Kikkan Randall’s thoughts on safety and technique
● Try your best to know your route before heading out. Pick terrain that can be skied safely, know the downhills especially and make sure there are good run outs (and no T-intersections). Watch out for cattle grates if you’re out west!
● If you find a good climbing section that’s not so skiable to come back down, have a friend or a parent pick you up on top or stash a bike or car.
● Always wear bright clothing! Cars need to be able to see you. Fischer yellow works best :)
● Check your equipment before heading out. Bolts do come loose, bearings can get gritty over time and fenders can act like unintended brakes if they come loose and touch your wheel. Also check your shafts occasionally for weak points.
● Sharp tips are an important part of a quality workout. Maintain the points with a good sharpener.
● Finding a smooth section of pavement with consistent mail boxes along the route or light poles are great markers for a speed session. Try extending the length of each sprint by a light pole or mailbox and try to hold the same time over each section.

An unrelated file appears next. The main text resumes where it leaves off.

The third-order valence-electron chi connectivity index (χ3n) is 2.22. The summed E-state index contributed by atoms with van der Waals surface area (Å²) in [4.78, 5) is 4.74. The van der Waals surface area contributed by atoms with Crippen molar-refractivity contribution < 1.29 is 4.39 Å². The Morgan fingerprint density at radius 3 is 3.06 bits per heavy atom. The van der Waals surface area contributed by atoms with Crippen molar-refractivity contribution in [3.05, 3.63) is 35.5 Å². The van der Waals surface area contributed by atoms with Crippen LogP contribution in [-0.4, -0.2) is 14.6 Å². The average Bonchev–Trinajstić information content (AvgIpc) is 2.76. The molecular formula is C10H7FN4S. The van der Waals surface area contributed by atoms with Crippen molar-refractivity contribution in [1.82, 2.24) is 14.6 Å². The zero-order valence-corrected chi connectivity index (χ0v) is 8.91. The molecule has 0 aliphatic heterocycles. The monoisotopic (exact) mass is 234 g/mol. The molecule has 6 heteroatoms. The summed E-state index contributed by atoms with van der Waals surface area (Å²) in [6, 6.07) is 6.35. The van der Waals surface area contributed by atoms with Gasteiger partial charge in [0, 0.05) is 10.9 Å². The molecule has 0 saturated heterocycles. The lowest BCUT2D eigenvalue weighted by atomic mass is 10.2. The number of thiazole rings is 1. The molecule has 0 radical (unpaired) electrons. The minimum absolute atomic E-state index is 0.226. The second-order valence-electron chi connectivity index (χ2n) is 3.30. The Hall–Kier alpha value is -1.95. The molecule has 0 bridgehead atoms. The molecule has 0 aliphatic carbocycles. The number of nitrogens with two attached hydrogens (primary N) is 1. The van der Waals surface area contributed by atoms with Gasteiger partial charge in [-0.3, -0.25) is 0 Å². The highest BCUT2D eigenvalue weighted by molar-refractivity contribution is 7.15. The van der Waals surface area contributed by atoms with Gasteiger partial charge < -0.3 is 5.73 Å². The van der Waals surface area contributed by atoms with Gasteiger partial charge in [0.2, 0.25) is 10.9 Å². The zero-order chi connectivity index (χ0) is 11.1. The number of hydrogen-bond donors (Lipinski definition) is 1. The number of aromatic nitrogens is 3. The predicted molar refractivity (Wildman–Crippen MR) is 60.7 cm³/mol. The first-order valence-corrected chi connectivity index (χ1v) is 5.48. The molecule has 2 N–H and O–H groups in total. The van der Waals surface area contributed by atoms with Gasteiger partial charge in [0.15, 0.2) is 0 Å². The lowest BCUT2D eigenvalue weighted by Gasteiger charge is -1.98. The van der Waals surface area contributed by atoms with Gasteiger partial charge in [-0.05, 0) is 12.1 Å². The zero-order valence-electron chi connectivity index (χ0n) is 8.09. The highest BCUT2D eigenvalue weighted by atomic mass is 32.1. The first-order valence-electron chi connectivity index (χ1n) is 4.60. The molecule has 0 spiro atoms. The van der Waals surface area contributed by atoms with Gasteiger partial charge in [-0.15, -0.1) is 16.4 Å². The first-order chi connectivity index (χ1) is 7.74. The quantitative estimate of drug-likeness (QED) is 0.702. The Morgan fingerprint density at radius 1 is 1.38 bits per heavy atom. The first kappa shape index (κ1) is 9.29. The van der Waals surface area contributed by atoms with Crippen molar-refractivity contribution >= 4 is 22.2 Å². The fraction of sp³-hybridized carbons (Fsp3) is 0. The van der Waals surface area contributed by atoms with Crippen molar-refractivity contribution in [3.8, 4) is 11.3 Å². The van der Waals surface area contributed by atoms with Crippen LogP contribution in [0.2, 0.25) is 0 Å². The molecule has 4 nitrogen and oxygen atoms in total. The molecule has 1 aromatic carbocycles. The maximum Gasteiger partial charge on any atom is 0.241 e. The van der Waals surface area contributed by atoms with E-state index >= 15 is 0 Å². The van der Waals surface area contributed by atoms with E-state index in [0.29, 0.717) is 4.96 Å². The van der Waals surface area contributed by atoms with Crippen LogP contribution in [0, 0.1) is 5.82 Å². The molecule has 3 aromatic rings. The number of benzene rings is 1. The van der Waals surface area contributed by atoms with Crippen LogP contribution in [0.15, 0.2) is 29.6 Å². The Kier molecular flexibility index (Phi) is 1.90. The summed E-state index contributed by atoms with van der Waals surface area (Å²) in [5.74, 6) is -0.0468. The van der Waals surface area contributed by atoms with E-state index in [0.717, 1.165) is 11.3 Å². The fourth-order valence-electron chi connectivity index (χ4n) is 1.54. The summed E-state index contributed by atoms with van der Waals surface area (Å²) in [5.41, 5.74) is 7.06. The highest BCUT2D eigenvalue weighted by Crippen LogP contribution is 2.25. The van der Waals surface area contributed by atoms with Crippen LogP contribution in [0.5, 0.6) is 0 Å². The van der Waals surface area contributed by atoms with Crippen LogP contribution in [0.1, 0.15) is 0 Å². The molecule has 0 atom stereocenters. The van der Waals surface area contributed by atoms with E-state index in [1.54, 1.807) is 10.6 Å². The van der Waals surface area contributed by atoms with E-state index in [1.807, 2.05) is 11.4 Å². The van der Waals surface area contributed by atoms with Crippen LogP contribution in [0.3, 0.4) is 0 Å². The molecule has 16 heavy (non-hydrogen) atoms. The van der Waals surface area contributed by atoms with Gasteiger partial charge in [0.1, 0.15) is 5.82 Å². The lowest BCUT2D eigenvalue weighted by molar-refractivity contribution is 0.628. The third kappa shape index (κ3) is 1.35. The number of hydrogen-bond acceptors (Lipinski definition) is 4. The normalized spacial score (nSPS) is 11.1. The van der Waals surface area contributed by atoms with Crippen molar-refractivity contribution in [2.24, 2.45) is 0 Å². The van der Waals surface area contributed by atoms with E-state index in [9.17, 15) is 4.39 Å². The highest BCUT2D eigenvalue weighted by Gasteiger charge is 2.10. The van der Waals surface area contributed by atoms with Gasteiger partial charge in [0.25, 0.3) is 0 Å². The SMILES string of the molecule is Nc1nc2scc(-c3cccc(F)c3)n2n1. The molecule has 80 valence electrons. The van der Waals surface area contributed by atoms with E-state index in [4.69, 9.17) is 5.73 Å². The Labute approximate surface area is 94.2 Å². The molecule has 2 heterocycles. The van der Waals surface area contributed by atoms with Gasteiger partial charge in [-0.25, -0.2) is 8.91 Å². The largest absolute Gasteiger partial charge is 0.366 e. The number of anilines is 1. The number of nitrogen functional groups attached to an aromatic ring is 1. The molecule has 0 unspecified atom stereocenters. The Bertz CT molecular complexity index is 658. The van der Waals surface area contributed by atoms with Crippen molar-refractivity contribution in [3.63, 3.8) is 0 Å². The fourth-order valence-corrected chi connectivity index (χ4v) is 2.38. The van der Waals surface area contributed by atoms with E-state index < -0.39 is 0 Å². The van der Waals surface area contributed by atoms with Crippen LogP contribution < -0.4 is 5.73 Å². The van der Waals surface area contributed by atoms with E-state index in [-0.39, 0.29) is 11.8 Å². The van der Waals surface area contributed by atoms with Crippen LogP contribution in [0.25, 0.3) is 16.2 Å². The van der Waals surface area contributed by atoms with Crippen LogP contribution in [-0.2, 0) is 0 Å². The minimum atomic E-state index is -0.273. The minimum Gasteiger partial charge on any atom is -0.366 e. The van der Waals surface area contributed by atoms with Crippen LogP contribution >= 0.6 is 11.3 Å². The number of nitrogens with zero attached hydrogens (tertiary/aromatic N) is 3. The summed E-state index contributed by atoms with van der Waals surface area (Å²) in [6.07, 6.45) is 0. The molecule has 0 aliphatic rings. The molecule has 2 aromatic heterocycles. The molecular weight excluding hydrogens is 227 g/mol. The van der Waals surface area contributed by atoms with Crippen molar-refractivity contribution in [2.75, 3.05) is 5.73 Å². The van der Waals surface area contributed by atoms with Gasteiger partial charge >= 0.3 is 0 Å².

● Always wear a helmet!
Sadie Maubet Bjornsen on route finding and efficiency
● Sharp tips! Literally, not having your tips slide is the single greatest solution to enjoying your rollerski and not getting elbow tendonitis. Investing in a diamond stone sharpener is well worth it.
● Paths are your friend. I prefer to ski on bike paths as opposed to the roads as much as I can. Decreasing the traffic threat makes it more enjoyable, and safer.
● Always wear bright clothing. It is hard to believe how much you camouflage without it! I always wear a bright shirt and a bright helmet.
● Try to maintain proper low body position. While rollerskiing can be intimidating, especially with pebbles all over the ground, I find that keeping a lower body position allows me to react to the terrain, and the potential trip ups a little better. This works with both skate and classic technique.
● Ski like you would ski on snow. With classic rollerskiing in particular, it is easy to rely on your wheel ratchet for kick, and pick up bad habits. When I find myself skiing poorly, I try to think about a few small cues. Firstly, glide. When I am skiing well in the winter, I am making time to glide on my skis. I try to search for the same glide on rollerskis. Secondly, keeping some "drop." The up and down motion I make on skis to set my wax pocket down can easily be replicated on rollerskis if you use a little visualization. Try to pretend you are unsure if you will get your kick. This change in cue ensures that I keep my winter technique all the way through the summer season.
Check out more information about the Fischer rollerski break.